not convenient right now?

Submitted by sproutingforth on Mon, 2007-01-22 09:30

We finally had the time to go and catch the tail end of the run of ‘an inconvenient truth’ at the V&A Waterfront, after having blogged about it and encouraged everyone else to go and see the film, it felt about time!

I’ve pondered on the title of the film for quite a while, not actively, but have been aware at how clever it is – dealing directly with most peoples’ reaction to global warming, particularly politicians who don’t really want to deal with it right now - it isn’t altogether convenient to realise that changes have to be made, that the earth and all who live on her, together, are going to have to deal with a crisis – gets in the way of the other important stuff - how annoying!

I’d expected the documentary-style film to take a ‘shock’ angle; to make me frightened, to ‘scare’ me into action. But in fact, the script writers have been fantastically clever about how they’ve put together a film that motivates and excites you to get out there and do something about what could seem daunting, and even downright debilitating, in the face of such irrefutable evidence.

And don’t think for a second that there is any room for doubt here. An inconvenient truth isn’t about whether or not there is a crisis and how many scientists agree or disagree - although obviously these facts are dealt with. Al Gore gets right in there with terms like ‘ticking time bomb’, ‘major catastrophe’, and ‘extreme weather’ and that he’s on a crusade is evident. But he exposes the crisis for what it is, presents the scientific facts in such a way that you don’t start yawning, in fact quite the contrary, and at no time are you left thinking – now what do we do? This isn’t about gloom and doom, this is about getting up off your seat and joining a movement that wants to save the world!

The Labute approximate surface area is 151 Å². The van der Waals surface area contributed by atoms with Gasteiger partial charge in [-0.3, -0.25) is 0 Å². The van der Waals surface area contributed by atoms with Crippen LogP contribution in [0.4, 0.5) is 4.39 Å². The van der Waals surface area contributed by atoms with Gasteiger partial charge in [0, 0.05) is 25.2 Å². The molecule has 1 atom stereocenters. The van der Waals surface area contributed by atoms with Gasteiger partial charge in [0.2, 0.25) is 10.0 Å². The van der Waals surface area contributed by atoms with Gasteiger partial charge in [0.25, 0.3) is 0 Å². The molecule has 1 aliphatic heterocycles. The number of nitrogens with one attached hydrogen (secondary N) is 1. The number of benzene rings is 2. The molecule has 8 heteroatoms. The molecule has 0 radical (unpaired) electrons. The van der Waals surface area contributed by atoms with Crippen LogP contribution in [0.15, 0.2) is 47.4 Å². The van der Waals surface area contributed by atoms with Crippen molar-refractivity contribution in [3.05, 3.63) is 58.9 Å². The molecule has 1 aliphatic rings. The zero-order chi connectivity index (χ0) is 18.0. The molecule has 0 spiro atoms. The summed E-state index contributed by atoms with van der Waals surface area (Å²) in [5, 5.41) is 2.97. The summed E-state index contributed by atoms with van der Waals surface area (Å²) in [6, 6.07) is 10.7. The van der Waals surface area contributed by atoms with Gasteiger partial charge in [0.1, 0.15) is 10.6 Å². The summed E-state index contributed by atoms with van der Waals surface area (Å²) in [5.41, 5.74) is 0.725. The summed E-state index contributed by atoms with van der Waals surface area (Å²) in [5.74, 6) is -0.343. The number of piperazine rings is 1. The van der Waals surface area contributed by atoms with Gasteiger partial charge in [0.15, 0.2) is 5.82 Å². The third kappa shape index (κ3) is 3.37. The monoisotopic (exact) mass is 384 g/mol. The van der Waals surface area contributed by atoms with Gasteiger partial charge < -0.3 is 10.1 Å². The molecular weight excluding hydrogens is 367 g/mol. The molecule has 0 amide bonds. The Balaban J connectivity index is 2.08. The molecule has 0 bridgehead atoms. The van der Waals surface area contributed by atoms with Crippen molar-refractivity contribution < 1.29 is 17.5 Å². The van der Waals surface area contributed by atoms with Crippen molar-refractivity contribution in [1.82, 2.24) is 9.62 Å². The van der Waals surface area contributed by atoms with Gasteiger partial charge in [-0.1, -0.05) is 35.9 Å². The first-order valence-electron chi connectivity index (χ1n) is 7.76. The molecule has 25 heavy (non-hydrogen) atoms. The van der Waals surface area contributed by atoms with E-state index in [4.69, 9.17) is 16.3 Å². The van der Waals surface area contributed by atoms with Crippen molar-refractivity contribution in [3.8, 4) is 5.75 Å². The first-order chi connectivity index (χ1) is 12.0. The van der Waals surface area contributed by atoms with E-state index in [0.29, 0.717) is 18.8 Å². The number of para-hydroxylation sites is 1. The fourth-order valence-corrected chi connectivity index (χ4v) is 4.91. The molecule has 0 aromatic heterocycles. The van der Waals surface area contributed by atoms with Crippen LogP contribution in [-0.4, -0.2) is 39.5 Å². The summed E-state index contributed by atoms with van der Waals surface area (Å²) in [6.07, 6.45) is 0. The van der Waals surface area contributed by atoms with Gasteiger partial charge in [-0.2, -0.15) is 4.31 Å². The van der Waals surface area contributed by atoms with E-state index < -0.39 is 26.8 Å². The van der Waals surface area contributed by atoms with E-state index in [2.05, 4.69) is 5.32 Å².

But what’s really clever are Gore’s personal anecdotes and the way he shares of himself in the film. It shifts ‘an inconvenient truth’ from a presentation of the facts into a personal account so that, despite people’s questioning Gore’s motivation (we'll forgive those who think being contrary is fashionable) there is an emotive element to the film to which you cannot help but respond – Davis Guggenheim gives a passionate account of Gore’s crusade.

And yes, Al Gore does happen to have a lot of ‘friends’ with famous names who have provided evidence for the film, but you know what – he’s doing something the world needs so badly, that if he’s scoring a bit of PR on the side as well – I say, go for it!

If you haven’t already gone to see the film – go and see it - for the sake of our planet; for your childrens’ sake and because you deserve to be informed. Not convenient right now? Well make it convenient, dammit!

How you can help with global warming.

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